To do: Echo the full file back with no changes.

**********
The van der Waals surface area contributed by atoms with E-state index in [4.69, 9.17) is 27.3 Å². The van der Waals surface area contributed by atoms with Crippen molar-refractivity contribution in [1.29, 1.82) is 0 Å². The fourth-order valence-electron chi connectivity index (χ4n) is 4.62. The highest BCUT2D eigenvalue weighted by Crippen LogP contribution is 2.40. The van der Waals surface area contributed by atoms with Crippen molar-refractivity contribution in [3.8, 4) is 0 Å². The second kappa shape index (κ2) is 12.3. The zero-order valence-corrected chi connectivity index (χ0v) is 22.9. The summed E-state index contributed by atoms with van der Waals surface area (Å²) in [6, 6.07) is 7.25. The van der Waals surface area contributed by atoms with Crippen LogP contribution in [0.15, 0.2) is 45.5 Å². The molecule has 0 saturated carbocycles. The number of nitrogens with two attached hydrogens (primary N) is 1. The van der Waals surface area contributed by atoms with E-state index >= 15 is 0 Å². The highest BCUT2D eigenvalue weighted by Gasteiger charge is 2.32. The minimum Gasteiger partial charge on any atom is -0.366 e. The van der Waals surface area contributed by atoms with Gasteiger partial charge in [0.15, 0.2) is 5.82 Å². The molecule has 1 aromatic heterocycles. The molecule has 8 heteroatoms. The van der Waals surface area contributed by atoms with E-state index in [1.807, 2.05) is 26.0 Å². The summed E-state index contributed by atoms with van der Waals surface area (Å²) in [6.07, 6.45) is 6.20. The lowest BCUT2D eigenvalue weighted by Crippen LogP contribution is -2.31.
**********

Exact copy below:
The van der Waals surface area contributed by atoms with E-state index in [4.69, 9.17) is 27.3 Å². The van der Waals surface area contributed by atoms with Crippen molar-refractivity contribution in [1.29, 1.82) is 0 Å². The fourth-order valence-electron chi connectivity index (χ4n) is 4.62. The highest BCUT2D eigenvalue weighted by Crippen LogP contribution is 2.40. The van der Waals surface area contributed by atoms with Crippen molar-refractivity contribution in [3.8, 4) is 0 Å². The second kappa shape index (κ2) is 12.3. The zero-order valence-corrected chi connectivity index (χ0v) is 22.9. The summed E-state index contributed by atoms with van der Waals surface area (Å²) in [6, 6.07) is 7.25. The van der Waals surface area contributed by atoms with Crippen LogP contribution in [0.15, 0.2) is 45.5 Å². The molecule has 0 saturated carbocycles. The number of nitrogens with two attached hydrogens (primary N) is 1. The van der Waals surface area contributed by atoms with E-state index >= 15 is 0 Å². The highest BCUT2D eigenvalue weighted by Gasteiger charge is 2.32. The minimum Gasteiger partial charge on any atom is -0.366 e. The van der Waals surface area contributed by atoms with Gasteiger partial charge in [0.15, 0.2) is 5.82 Å². The molecule has 1 aromatic heterocycles. The molecule has 8 heteroatoms. The van der Waals surface area contributed by atoms with E-state index in [1.807, 2.05) is 26.0 Å². The summed E-state index contributed by atoms with van der Waals surface area (Å²) in [6.07, 6.45) is 6.20. The lowest BCUT2D eigenvalue weighted by Crippen LogP contribution is -2.31.